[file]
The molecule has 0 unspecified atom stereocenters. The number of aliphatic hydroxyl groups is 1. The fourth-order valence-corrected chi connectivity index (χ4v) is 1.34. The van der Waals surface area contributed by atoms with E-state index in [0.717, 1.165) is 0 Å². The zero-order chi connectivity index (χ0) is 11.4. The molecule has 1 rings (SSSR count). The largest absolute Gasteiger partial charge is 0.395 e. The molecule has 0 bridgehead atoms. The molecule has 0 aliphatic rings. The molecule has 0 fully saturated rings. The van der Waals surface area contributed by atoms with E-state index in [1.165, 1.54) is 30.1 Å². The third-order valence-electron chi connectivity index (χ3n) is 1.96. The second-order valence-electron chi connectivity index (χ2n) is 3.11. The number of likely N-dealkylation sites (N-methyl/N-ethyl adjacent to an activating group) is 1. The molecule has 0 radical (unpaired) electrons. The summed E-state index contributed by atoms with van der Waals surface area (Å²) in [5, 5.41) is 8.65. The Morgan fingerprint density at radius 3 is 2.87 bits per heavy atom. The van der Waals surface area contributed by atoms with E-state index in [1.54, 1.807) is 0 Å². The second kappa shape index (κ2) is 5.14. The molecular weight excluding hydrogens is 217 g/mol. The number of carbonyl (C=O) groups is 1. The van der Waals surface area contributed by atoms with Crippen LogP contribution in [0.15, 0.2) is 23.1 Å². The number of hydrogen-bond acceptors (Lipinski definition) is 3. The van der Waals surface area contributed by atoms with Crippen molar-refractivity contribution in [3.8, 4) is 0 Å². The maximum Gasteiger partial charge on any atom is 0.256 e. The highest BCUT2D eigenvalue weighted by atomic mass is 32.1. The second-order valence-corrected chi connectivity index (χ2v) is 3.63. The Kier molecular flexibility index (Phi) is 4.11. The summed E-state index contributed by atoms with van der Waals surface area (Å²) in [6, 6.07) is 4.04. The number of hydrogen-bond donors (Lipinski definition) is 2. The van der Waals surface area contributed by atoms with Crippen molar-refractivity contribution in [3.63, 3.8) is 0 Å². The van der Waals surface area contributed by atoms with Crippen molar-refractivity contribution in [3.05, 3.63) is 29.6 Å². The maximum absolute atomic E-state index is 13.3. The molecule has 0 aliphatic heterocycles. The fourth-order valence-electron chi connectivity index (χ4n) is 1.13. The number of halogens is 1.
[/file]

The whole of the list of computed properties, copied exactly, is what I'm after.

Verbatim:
The molecule has 0 unspecified atom stereocenters. The number of aliphatic hydroxyl groups is 1. The fourth-order valence-corrected chi connectivity index (χ4v) is 1.34. The van der Waals surface area contributed by atoms with E-state index in [0.717, 1.165) is 0 Å². The zero-order chi connectivity index (χ0) is 11.4. The molecule has 1 rings (SSSR count). The largest absolute Gasteiger partial charge is 0.395 e. The molecule has 0 bridgehead atoms. The molecule has 0 aliphatic rings. The molecule has 0 fully saturated rings. The van der Waals surface area contributed by atoms with E-state index in [1.165, 1.54) is 30.1 Å². The third-order valence-electron chi connectivity index (χ3n) is 1.96. The second-order valence-electron chi connectivity index (χ2n) is 3.11. The number of likely N-dealkylation sites (N-methyl/N-ethyl adjacent to an activating group) is 1. The molecule has 0 radical (unpaired) electrons. The summed E-state index contributed by atoms with van der Waals surface area (Å²) in [5, 5.41) is 8.65. The Morgan fingerprint density at radius 3 is 2.87 bits per heavy atom. The van der Waals surface area contributed by atoms with E-state index in [1.54, 1.807) is 0 Å². The second kappa shape index (κ2) is 5.14. The molecular weight excluding hydrogens is 217 g/mol. The number of carbonyl (C=O) groups is 1. The van der Waals surface area contributed by atoms with Crippen LogP contribution in [0.15, 0.2) is 23.1 Å². The number of hydrogen-bond acceptors (Lipinski definition) is 3. The van der Waals surface area contributed by atoms with Crippen molar-refractivity contribution in [3.8, 4) is 0 Å². The maximum Gasteiger partial charge on any atom is 0.256 e. The highest BCUT2D eigenvalue weighted by atomic mass is 32.1. The second-order valence-corrected chi connectivity index (χ2v) is 3.63. The Kier molecular flexibility index (Phi) is 4.11. The summed E-state index contributed by atoms with van der Waals surface area (Å²) in [6, 6.07) is 4.04. The number of hydrogen-bond donors (Lipinski definition) is 2. The van der Waals surface area contributed by atoms with Crippen molar-refractivity contribution in [3.63, 3.8) is 0 Å². The van der Waals surface area contributed by atoms with Crippen molar-refractivity contribution in [3.05, 3.63) is 29.6 Å². The maximum absolute atomic E-state index is 13.3. The molecule has 0 aliphatic heterocycles. The fourth-order valence-electron chi connectivity index (χ4n) is 1.13. The number of halogens is 1.